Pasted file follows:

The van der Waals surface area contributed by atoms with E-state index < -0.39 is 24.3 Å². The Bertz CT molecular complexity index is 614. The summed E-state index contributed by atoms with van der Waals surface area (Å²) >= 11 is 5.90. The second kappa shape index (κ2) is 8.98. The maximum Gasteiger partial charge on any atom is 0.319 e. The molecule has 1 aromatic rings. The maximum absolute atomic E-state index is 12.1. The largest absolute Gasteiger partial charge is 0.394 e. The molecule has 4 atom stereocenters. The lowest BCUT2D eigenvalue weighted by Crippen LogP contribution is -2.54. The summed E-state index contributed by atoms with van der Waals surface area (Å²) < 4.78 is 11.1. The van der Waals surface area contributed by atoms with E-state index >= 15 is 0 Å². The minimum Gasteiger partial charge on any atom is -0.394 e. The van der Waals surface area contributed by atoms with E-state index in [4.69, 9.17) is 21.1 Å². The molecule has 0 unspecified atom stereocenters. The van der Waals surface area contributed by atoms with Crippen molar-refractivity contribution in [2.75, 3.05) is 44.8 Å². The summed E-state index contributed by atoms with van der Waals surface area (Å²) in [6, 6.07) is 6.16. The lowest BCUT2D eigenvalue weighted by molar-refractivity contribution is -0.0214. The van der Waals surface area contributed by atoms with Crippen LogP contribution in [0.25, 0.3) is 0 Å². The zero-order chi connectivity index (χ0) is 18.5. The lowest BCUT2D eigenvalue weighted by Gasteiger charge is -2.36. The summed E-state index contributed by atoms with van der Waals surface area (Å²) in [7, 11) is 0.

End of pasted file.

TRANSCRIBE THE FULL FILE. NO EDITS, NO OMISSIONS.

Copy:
The van der Waals surface area contributed by atoms with E-state index < -0.39 is 24.3 Å². The Bertz CT molecular complexity index is 614. The summed E-state index contributed by atoms with van der Waals surface area (Å²) >= 11 is 5.90. The second kappa shape index (κ2) is 8.98. The maximum Gasteiger partial charge on any atom is 0.319 e. The molecule has 1 aromatic rings. The maximum absolute atomic E-state index is 12.1. The largest absolute Gasteiger partial charge is 0.394 e. The molecule has 4 atom stereocenters. The lowest BCUT2D eigenvalue weighted by Crippen LogP contribution is -2.54. The summed E-state index contributed by atoms with van der Waals surface area (Å²) < 4.78 is 11.1. The van der Waals surface area contributed by atoms with E-state index >= 15 is 0 Å². The minimum Gasteiger partial charge on any atom is -0.394 e. The van der Waals surface area contributed by atoms with E-state index in [4.69, 9.17) is 21.1 Å². The molecule has 0 unspecified atom stereocenters. The van der Waals surface area contributed by atoms with Crippen molar-refractivity contribution in [2.75, 3.05) is 44.8 Å². The summed E-state index contributed by atoms with van der Waals surface area (Å²) in [6, 6.07) is 6.16. The lowest BCUT2D eigenvalue weighted by molar-refractivity contribution is -0.0214. The van der Waals surface area contributed by atoms with Crippen LogP contribution in [0.25, 0.3) is 0 Å². The zero-order chi connectivity index (χ0) is 18.5. The lowest BCUT2D eigenvalue weighted by Gasteiger charge is -2.36. The summed E-state index contributed by atoms with van der Waals surface area (Å²) in [7, 11) is 0.